1. ## Field Extension

For a field extension $E$ of the field $F$, with a transcendental element $\alpha\in E$ over $F$, my textbook says the following:
" $E$ contains the field of fractions of $F[\alpha]$, which is the smallest subfield containing $F$ and $\alpha$, we denote this field by $F(\alpha)$."

It also says that $F[\alpha]$ is defined to be the image of the evaluation homomorphism $\phi_\alpha : F[x]\to E$. I think this corresponds to the usual notation of meaning polynomials in $\alpha$, with coefficients form $F$, right?

Anyway, my first question is how do we know that $F(\alpha)$ is the smallest field containing $F$ and $\alpha$?

Next, in an example it says that $\pi$ is transendental in $\mathbb{Q}$, the field $\mathbb{Q}(\pi)$ is isomorphic to the field $\mathbb{Q}(x)$ of rational functions over $\mathbb{Q}$ in the indeterminate $x$.

This is very confusing. How does it conclude this? $\mathbb{Q}(\pi)$ by the definition should equal the fraction field of $\mathbb{Q}[\pi]$. If $\mathbb{Q}[\pi]$ is a field then we can conclude that its fraction field is itself, and by the evaluation homomorphism $\phi_\alpha$above (with codomain restricted to its image, making it an isomorphism), we do see $\mathbb{Q}(\pi)=\mathbb{Q}[\pi]\cong\mathbb{Q}[x]$, which is almost the result, I think $\mathbb{Q}[x]$ does actually equal $\mathbb{Q}(x)$, but I'm not sure why, can anyone explain? Also, I don't see how $\mathbb{Q}[\pi]$ is a field, in fact I think it's only a integral domain.

So can someone explain how this example works?

Also, in the exercise section it asks, for a indeterminate $x$ whether the statement: $\mathbb{Q}[\pi]\cong\mathbb{Q}[x]$ is true or false. It should be similar to the above example, can someone explain this too?

2. Originally Posted by Horizon
For a field extension $E$ of the field $F$, with a transcendental element $\alpha\in E$ over $F$, my textbook says the following:
" $E$ contains the field of fractions of $F[\alpha]$, which is the smallest subfield containing $F$ and $\alpha$, we denote this field by $F(\alpha)$."

It also says that $F[\alpha]$ is defined to be the image of the evaluation homomorphism $\phi_\alpha : F[x]\to E$. I think this corresponds to the usual notation of meaning polynomials in $\alpha$, with coefficients form $F$, right?

Right

Anyway, my first question is how do we know that $F(\alpha)$ is the smallest field containing $F$ and $\alpha$?

Let $K$ be any field containing $F,\,\alpha\Longrightarrow f(\alpha)\in K\,\,\forall f(x)\in F[x]\Longrightarrow \frac{1}{f(\alpha)}\in K$ (why? Transcendence of $\alpha$ over $F$ is important here) $\forall 0\neq f(x)\in K\Longrightarrow F(\alpha)\subset K$

Next, in an example it says that $\pi$ is transendental in $\mathbb{Q}$, the field $\mathbb{Q}(\pi)$ is isomorphic to the field $\mathbb{Q}(x)$ of rational functions over $\mathbb{Q}$ in the indeterminate $x$.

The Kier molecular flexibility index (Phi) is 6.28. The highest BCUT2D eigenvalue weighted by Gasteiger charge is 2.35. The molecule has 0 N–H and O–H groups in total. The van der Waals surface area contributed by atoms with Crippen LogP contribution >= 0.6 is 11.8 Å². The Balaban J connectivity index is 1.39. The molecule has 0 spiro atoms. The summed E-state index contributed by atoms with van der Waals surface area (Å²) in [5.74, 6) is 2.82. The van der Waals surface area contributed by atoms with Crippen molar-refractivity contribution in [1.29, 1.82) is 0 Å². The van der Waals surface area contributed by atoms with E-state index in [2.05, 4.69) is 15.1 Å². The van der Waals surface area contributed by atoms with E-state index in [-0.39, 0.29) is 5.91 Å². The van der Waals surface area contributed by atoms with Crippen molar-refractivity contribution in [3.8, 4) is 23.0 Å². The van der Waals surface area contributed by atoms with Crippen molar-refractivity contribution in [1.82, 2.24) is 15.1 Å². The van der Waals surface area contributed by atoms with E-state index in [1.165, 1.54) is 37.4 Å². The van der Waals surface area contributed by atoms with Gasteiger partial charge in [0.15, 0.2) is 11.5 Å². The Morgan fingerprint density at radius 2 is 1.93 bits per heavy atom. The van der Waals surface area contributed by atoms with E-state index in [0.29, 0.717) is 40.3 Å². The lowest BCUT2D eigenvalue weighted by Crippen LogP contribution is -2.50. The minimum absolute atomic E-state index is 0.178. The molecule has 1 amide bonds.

This is very confusing. How does it conclude this? $\mathbb{Q}(\pi)$ by the definition should equal the fraction field of $\mathbb{Q}[\pi]$. If $\mathbb{Q}[\pi]$ is a field

It can't possibly be a field: we know that if $K$ is any field and $w$ is an element that belongs to some extension field of $K$ , then $K[w]$ is a field iff $w$ is algebraic over $K$ , and if this is the case then we have that $K[w]=K(w)$

then we can conclude that its fraction field is itself, and by the evaluation homomorphism $\phi_\alpha$above (with codomain restricted to its image, making it an isomorphism), we do see $\mathbb{Q}(\pi)=\mathbb{Q}[\pi]\cong\mathbb{Q}[x]$, which is almost the result, I think $\mathbb{Q}[x]$ does actually equal $\mathbb{Q}(x)$

, but I'm not sure why, can anyone explain? Also, I don't see how $\mathbb{Q}[\pi]$ is a field, in fact I think it's only a integral domain.

So can someone explain how this example works?

Define $\phi:\mathbb{Q}(x)\rightarrow \mathbb{Q}(\pi)\,\,\,by\,\,\,\phi\left(\frac{f(x)} {g(x)}\right):=\frac{f(\pi)}{g(\pi)}$ ; it's easy to check this is a well-defined homomorphism of rings (why?) , and since it isn't

trivial and $\mathbb{Q}(x),\,\,\mathbb{Q}(\pi)$ are fields it automatically is 1-1 and onto

Also, in the exercise section it asks, for a indeterminate $x$ whether the statement: $\mathbb{Q}[\pi]\cong\mathbb{Q}[x]$ is true or false. It should be similar to the above example, can someone explain this too?
If you understood the above this last must be easier now to attack.

Tonio

3. Originally Posted by tonio

Define ; it's easy to check this is a well-defined homomorphism of rings (why?) , and since it isn't

trivial and are fields it automatically is 1-1 and onto
Hmm, so should $\mathbb{Q}(x)$ means the the field of fractions of $\mathbb{Q}[x]$, i.e. treating the indeterminate x as a transcendental, or should x be algebraic, so that $\mathbb{Q}[x]= \mathbb{Q}(x)$, since in the example it says: "the field of rational functions over in the indeterminate .", or is this a typo?

Also, why is a homomorphism between two fields onto? (I can see it must be 1-1 since $\ker\phi$ is an ideal and the only ideal is {0} or , since this isn't the zero function, the kernel is {0} so it is 1-1).

Using this method with the isomorphism $\phi(f(x)) = f(\pi)$.